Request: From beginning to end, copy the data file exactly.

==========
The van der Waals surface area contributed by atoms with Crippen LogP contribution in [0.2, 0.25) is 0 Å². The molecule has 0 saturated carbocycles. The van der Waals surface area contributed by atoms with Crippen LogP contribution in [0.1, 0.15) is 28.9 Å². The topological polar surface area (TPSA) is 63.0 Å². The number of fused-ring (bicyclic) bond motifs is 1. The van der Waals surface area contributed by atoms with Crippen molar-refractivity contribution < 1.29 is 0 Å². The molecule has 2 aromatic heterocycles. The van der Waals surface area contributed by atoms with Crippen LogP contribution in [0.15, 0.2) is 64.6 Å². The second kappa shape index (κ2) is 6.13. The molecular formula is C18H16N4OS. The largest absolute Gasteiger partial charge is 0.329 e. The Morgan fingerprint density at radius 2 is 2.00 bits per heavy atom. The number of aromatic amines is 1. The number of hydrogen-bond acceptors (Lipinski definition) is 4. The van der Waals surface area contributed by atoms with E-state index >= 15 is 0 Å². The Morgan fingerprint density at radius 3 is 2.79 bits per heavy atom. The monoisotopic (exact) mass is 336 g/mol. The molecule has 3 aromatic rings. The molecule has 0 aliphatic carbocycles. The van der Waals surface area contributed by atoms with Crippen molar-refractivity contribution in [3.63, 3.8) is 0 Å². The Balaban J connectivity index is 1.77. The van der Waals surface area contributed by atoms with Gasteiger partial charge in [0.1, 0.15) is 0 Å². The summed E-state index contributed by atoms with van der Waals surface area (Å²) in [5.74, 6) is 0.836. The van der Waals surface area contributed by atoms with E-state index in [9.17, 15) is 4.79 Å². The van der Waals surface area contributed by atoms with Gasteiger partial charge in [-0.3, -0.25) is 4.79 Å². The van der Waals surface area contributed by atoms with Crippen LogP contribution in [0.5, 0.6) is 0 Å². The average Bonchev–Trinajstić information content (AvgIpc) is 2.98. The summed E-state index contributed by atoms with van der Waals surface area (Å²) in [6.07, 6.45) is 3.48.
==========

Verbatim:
The van der Waals surface area contributed by atoms with Crippen LogP contribution in [0.2, 0.25) is 0 Å². The molecule has 0 saturated carbocycles. The van der Waals surface area contributed by atoms with Crippen LogP contribution in [0.1, 0.15) is 28.9 Å². The topological polar surface area (TPSA) is 63.0 Å². The number of fused-ring (bicyclic) bond motifs is 1. The van der Waals surface area contributed by atoms with Crippen molar-refractivity contribution < 1.29 is 0 Å². The molecule has 2 aromatic heterocycles. The van der Waals surface area contributed by atoms with Crippen LogP contribution in [0.15, 0.2) is 64.6 Å². The second kappa shape index (κ2) is 6.13. The molecular formula is C18H16N4OS. The largest absolute Gasteiger partial charge is 0.329 e. The Morgan fingerprint density at radius 2 is 2.00 bits per heavy atom. The number of aromatic amines is 1. The number of hydrogen-bond acceptors (Lipinski definition) is 4. The van der Waals surface area contributed by atoms with E-state index >= 15 is 0 Å². The Morgan fingerprint density at radius 3 is 2.79 bits per heavy atom. The monoisotopic (exact) mass is 336 g/mol. The molecule has 3 aromatic rings. The molecule has 0 aliphatic carbocycles. The van der Waals surface area contributed by atoms with Crippen molar-refractivity contribution in [3.63, 3.8) is 0 Å². The Balaban J connectivity index is 1.77. The van der Waals surface area contributed by atoms with Gasteiger partial charge in [0.1, 0.15) is 0 Å². The summed E-state index contributed by atoms with van der Waals surface area (Å²) in [5.74, 6) is 0.836. The van der Waals surface area contributed by atoms with E-state index in [9.17, 15) is 4.79 Å². The van der Waals surface area contributed by atoms with Gasteiger partial charge in [-0.3, -0.25) is 4.79 Å². The van der Waals surface area contributed by atoms with Crippen LogP contribution in [0.5, 0.6) is 0 Å². The average Bonchev–Trinajstić information content (AvgIpc) is 2.98. The summed E-state index contributed by atoms with van der Waals surface area (Å²) in [6.07, 6.45) is 3.48.